An orange dragonfly perches on a stick. Half of its wings are transparent.
Invertebrates like this dragonfly are the most numerous wildlife in the monument. From tiny ants to large tarantulas, invertebrates make up important parts of the Sonoran Desert ecosystem. Offering services such as cleaning up carrion, or providing food to larger organisms, which then feed even larger critters, invertebrates may be small, but their world is expansive.

NPS Photo

Animals that evolved without back bones or "vertebral columns" are called invertebrates. Invertebrates are a massive group of organisms outnumbering any other group (or combined group) of animals on Earth. Invertebrates are incredibly diverse, ranging from jellyfish, slugs, and squids, to flies, spiders, and worms, and everything in between. Invertebrates make up important parts of the Sonoran Desert ecosystem, from tiny ants to large tarantulas filling specific roles. Offering services such as cleaning up carrion, or providing food to larger organisms, which then feed even larger critters, invertebrates may be small, but their world is expansive.
A tarantula hawk with bright orange wings sits at a body of water.

NPS photo

Tarantula Hawk (Pepsis thisbe)

Tarantula hawks are large wasps with a powerful sting. Regarded as the second most painful insect sting or bite, this tarantula hawk commands respect in the deserts where they are found. Female tarantula hawks scan the ground looking for tarantulas, to which they deliver a paralyzing sting. The wasp then drags the helpless spider to a den, and lays a single egg, which hatches into a larva. The larva will eat the spider while carefully keeping it alive, until it transforms into an adult wasp, starting the lifecycle over.

Identify this Invertebrate

Tarantula hawks are roughly the size an adult’s thumb. They have black bodies that glint blue in the sunlight, and bright orange wings that offer contrast to the body. This bold coloration, called “aposematism” lets predators know that they are not to be messed with and will deliver a painful sting. Watch for these large wasps flying over the ground, methodically scanning for tarantulas.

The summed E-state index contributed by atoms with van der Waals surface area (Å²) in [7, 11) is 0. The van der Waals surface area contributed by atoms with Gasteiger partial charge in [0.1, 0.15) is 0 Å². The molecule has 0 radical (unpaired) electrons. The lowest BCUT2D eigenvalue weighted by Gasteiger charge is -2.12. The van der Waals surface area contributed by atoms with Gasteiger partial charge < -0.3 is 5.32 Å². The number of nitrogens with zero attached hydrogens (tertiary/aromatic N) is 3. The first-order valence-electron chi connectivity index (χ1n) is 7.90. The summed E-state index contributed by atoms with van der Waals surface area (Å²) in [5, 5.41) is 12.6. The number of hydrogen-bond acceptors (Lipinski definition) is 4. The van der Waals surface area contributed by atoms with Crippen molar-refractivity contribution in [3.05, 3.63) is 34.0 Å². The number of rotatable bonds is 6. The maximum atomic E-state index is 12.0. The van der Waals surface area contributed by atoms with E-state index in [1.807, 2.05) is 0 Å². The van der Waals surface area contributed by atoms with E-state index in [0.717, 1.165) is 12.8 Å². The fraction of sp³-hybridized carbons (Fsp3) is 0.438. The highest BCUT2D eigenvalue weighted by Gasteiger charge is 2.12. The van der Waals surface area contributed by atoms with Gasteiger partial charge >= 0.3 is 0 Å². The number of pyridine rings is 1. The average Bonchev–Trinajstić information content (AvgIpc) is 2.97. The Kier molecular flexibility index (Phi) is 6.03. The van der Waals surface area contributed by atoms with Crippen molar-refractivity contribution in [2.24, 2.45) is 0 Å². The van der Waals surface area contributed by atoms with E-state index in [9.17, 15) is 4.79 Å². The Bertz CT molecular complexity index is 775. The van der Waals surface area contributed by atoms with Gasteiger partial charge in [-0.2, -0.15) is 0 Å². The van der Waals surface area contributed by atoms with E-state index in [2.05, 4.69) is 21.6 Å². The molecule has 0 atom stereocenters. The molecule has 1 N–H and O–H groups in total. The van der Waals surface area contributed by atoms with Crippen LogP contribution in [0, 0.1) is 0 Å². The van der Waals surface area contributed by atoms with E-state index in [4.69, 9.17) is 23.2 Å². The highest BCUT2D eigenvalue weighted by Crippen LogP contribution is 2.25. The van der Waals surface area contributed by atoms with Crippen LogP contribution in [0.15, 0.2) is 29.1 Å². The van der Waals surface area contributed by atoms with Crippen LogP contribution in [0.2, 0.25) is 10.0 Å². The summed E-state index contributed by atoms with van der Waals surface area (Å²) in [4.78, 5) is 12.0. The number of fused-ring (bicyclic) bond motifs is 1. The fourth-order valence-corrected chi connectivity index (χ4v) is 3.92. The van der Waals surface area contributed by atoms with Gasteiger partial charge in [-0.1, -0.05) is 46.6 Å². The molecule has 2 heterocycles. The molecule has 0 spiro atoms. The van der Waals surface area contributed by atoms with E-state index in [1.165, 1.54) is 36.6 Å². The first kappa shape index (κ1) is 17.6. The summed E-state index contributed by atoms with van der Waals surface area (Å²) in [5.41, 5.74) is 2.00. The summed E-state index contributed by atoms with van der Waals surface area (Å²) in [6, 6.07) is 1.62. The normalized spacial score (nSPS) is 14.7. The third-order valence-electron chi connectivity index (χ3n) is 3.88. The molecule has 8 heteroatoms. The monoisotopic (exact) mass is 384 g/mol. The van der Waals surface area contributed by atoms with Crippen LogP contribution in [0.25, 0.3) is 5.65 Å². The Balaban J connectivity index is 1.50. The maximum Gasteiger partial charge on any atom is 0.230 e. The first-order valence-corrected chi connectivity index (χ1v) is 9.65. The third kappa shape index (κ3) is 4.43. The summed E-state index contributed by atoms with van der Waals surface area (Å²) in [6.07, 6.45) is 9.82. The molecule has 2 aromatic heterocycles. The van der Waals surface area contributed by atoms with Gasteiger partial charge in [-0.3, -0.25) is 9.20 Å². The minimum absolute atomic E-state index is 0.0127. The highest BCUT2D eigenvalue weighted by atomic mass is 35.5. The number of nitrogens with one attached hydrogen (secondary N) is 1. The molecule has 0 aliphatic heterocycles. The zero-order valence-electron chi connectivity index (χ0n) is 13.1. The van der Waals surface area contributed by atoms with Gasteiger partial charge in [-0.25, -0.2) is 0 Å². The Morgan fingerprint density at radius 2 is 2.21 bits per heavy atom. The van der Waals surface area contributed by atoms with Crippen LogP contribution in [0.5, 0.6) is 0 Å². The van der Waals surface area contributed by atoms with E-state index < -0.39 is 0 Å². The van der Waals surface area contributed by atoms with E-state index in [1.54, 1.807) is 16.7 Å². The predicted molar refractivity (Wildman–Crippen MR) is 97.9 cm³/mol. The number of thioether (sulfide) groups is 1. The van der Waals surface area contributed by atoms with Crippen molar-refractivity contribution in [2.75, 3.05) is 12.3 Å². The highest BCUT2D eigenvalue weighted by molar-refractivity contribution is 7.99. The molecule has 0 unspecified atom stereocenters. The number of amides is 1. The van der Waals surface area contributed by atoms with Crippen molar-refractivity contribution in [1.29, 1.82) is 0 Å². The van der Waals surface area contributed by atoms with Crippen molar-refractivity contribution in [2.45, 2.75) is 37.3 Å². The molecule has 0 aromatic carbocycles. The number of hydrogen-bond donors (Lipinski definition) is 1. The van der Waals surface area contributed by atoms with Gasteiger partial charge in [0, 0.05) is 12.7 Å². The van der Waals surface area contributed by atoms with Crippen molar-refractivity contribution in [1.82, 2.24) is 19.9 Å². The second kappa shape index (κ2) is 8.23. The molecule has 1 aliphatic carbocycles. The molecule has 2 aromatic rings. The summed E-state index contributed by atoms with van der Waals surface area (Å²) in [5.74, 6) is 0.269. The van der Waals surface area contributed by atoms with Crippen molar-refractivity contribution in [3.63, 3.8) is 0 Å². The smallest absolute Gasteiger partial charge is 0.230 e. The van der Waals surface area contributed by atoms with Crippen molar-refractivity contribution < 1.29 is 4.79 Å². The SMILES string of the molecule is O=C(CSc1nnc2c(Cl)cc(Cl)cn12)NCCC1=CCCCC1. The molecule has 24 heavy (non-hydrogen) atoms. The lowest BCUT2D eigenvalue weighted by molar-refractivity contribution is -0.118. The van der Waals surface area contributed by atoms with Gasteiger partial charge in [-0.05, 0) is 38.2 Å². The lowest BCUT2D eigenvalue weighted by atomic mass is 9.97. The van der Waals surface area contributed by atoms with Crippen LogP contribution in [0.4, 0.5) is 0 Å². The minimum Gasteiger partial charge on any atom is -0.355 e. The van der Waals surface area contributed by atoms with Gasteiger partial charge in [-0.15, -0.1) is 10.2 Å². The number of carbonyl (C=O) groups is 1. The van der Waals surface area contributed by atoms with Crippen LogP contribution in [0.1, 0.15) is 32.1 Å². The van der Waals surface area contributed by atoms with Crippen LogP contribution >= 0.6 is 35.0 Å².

A glossy brown millipede crawling over gravel.

NPS photo

Arizona Giant Millipede (Orthoperus ornatus)

The Arizona giant millipede is stocky bodied and ground dwelling, slowly moving along the landscape. Millipedes have two pairs of legs on each body segment and add more after they shed. Although the Latin roots to the word “millipede” suggests these slinky creatures have 1000 legs, the most they may have is about 750. When they feel threatened, millipedes curl up into a tight spiral, and squeeze out bad tasting liquid from near their legs.

Identify this Invertebrate

These many-legged critters are glossy black to red-brown, and can be as long as your hand, with larger specimens measuring 9 inches (23 cm). Their bodies are between the thickness of a pen and a marker. Compared to a desert giant centipede, the this millipede is round instead of flat, moves slower, and has many more and smaller legs.

A hairy tarantula crouched on gravel, with their legs pulled in close to their body.

NPS photo

Desert Blonde Tarantula (Aphonopelma chalcodes)

The desert blonde tarantula is a large spider that lives in burrows, and ambushes its prey. These spiders often perch just behind the entrance of their burrow and use their venom to paralyze prey such as grasshoppers. This tarantula is neither skittish, nor aggressive, making it a fun and interesting spectacle of the Sonoran Desert.

Identify this Invertebrate

The desert blonde tarantula is roughly palm-sized, with a dark body covered by lighter colored hairs. Females are larger, fuller bodied, and lighter colored. Males are seen more often, as they wander farther in search of mates. Keep a look out for these spiders at night along roadsides and trails. These spiders blend into their surroundings, but their eyes shimmer when a flashlight is shown on them.


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Invertebrates in Arizona

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    Last updated: August 19, 2023

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